13.Figure the tax on the amount on line 5. Use the Tax Table on pages 79-96. Enter the tax here13.76 
14.Add lines 12 and 1314.76 
15.Figure the tax on the amount on line 1. Use the Tax Table on pages 79-96. Enter the tax here15.251 
16.Tax on all taxable income. Enter the smaller of line 14 or line 15 here and on Form 1040A, line 28 16.76 
  

Glossary

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Adjusted gross income.(p32)
Gross income (defined later) minus adjustments to income (defined next).
Adjustments to income.(p32)
Deductions that are subtracted from gross income in figuring adjusted gross income. They include deductions for moving expenses, alimony paid, a penalty on early withdrawal of savings, and contributions to an individual retirement arrangement (IRA). Adjustments to income can be taken even if itemized deductions (defined later) are not claimed.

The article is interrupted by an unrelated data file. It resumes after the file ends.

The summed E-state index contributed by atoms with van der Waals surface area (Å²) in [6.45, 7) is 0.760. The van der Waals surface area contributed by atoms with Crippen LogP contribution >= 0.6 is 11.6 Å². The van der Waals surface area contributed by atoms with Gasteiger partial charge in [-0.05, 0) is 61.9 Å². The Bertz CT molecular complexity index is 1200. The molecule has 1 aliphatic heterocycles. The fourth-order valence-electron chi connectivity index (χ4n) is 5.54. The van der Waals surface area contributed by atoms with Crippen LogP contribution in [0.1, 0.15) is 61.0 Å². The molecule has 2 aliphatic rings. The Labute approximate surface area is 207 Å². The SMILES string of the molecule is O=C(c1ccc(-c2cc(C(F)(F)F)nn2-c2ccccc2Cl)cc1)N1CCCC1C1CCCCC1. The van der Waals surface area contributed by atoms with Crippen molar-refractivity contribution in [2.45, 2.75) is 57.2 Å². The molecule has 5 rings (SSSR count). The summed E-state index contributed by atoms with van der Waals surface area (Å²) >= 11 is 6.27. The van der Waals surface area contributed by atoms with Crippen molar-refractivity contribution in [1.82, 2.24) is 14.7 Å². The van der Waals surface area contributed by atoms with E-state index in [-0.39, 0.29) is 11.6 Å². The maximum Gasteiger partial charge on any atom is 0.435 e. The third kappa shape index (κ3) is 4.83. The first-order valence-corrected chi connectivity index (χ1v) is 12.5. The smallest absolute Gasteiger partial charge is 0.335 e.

Alternative minimum tax.(p32)
A tax designed to collect at least a minimum amount of tax from taxpayers who benefit from the tax laws that give special treatment to certain kinds of income and allow deductions and credits for certain kinds of expenses.
Capital gain distribution.(p32)
An allocated amount paid to, or treated as paid to, a shareholder by a mutual fund, regulated investment company, or real estate investment trust from its net realized long-term capital gains. This amount is in addition to any ordinary dividend paid to the shareholder. You will receive a statement from the payer if this applies to you.
Dependent.(p32)
A person, other than the taxpayer or the taxpayer's spouse, for whom an exemption (defined later) can be claimed. To be your dependent, a person must be your qualifying child or qualifying relative (both defined later). For more information, see Exemptions for Dependents in Publication 501.
Earned income.(p32)
Salaries, wages, tips, professional fees, and other amounts received as pay for work actually done.
For purposes of determining a dependent's standard deduction, earned income also includes any part of a scholarship or fellowship grant that the dependent must include in his or her gross income.